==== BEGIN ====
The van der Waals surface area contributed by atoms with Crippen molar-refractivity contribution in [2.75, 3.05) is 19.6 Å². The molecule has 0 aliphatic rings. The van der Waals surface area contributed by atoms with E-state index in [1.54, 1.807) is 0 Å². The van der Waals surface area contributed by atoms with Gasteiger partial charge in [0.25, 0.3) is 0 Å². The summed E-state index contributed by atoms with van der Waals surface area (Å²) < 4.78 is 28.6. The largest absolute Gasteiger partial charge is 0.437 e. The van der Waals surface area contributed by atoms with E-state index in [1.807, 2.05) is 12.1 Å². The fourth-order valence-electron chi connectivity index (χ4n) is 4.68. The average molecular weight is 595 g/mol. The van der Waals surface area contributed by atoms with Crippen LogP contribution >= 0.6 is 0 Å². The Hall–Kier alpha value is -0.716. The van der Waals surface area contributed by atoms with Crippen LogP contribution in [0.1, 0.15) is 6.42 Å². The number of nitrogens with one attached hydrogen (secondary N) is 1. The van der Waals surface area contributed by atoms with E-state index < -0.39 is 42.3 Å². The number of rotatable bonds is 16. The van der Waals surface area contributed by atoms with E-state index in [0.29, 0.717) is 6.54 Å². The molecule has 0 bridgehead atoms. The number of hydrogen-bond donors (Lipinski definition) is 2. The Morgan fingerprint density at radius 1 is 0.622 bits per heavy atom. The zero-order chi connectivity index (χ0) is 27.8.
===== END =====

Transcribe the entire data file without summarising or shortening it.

The van der Waals surface area contributed by atoms with Crippen molar-refractivity contribution in [2.75, 3.05) is 19.6 Å². The molecule has 0 aliphatic rings. The van der Waals surface area contributed by atoms with E-state index in [1.54, 1.807) is 0 Å². The van der Waals surface area contributed by atoms with Gasteiger partial charge in [0.25, 0.3) is 0 Å². The summed E-state index contributed by atoms with van der Waals surface area (Å²) < 4.78 is 28.6. The largest absolute Gasteiger partial charge is 0.437 e. The van der Waals surface area contributed by atoms with E-state index in [1.807, 2.05) is 12.1 Å². The fourth-order valence-electron chi connectivity index (χ4n) is 4.68. The average molecular weight is 595 g/mol. The van der Waals surface area contributed by atoms with Crippen LogP contribution >= 0.6 is 0 Å². The Hall–Kier alpha value is -0.716. The van der Waals surface area contributed by atoms with Crippen LogP contribution in [0.1, 0.15) is 6.42 Å². The number of nitrogens with one attached hydrogen (secondary N) is 1. The van der Waals surface area contributed by atoms with E-state index < -0.39 is 42.3 Å². The number of rotatable bonds is 16. The van der Waals surface area contributed by atoms with E-state index in [0.29, 0.717) is 6.54 Å². The molecule has 0 bridgehead atoms. The number of hydrogen-bond donors (Lipinski definition) is 2. The Morgan fingerprint density at radius 1 is 0.622 bits per heavy atom. The zero-order chi connectivity index (χ0) is 27.8.